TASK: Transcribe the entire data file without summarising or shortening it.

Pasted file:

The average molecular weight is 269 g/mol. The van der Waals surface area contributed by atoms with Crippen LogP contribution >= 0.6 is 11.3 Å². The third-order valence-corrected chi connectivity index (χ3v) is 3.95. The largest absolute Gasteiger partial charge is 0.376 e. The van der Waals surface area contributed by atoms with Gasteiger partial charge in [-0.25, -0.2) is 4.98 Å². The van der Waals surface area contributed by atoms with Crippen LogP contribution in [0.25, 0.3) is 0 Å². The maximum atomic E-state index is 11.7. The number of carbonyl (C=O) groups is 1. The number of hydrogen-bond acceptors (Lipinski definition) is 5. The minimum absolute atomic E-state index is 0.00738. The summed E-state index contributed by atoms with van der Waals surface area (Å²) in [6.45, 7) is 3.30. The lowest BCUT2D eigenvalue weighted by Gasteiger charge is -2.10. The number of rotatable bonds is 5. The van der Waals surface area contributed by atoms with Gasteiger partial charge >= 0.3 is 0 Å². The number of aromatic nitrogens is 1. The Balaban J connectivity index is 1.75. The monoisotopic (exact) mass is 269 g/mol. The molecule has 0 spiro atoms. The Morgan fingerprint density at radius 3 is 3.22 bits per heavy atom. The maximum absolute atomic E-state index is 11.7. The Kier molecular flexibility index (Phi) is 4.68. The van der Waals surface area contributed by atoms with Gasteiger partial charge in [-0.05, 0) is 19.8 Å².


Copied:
The average molecular weight is 269 g/mol. The van der Waals surface area contributed by atoms with Crippen LogP contribution >= 0.6 is 11.3 Å². The third-order valence-corrected chi connectivity index (χ3v) is 3.95. The largest absolute Gasteiger partial charge is 0.376 e. The van der Waals surface area contributed by atoms with Gasteiger partial charge in [-0.25, -0.2) is 4.98 Å². The van der Waals surface area contributed by atoms with Crippen LogP contribution in [0.25, 0.3) is 0 Å². The maximum atomic E-state index is 11.7. The number of carbonyl (C=O) groups is 1. The number of hydrogen-bond acceptors (Lipinski definition) is 5. The minimum absolute atomic E-state index is 0.00738. The summed E-state index contributed by atoms with van der Waals surface area (Å²) in [6.45, 7) is 3.30. The lowest BCUT2D eigenvalue weighted by Gasteiger charge is -2.10. The number of rotatable bonds is 5. The van der Waals surface area contributed by atoms with Gasteiger partial charge >= 0.3 is 0 Å². The number of aromatic nitrogens is 1. The Balaban J connectivity index is 1.75. The monoisotopic (exact) mass is 269 g/mol. The molecule has 0 spiro atoms. The Morgan fingerprint density at radius 3 is 3.22 bits per heavy atom. The maximum absolute atomic E-state index is 11.7. The Kier molecular flexibility index (Phi) is 4.68. The van der Waals surface area contributed by atoms with Gasteiger partial charge in [-0.05, 0) is 19.8 Å².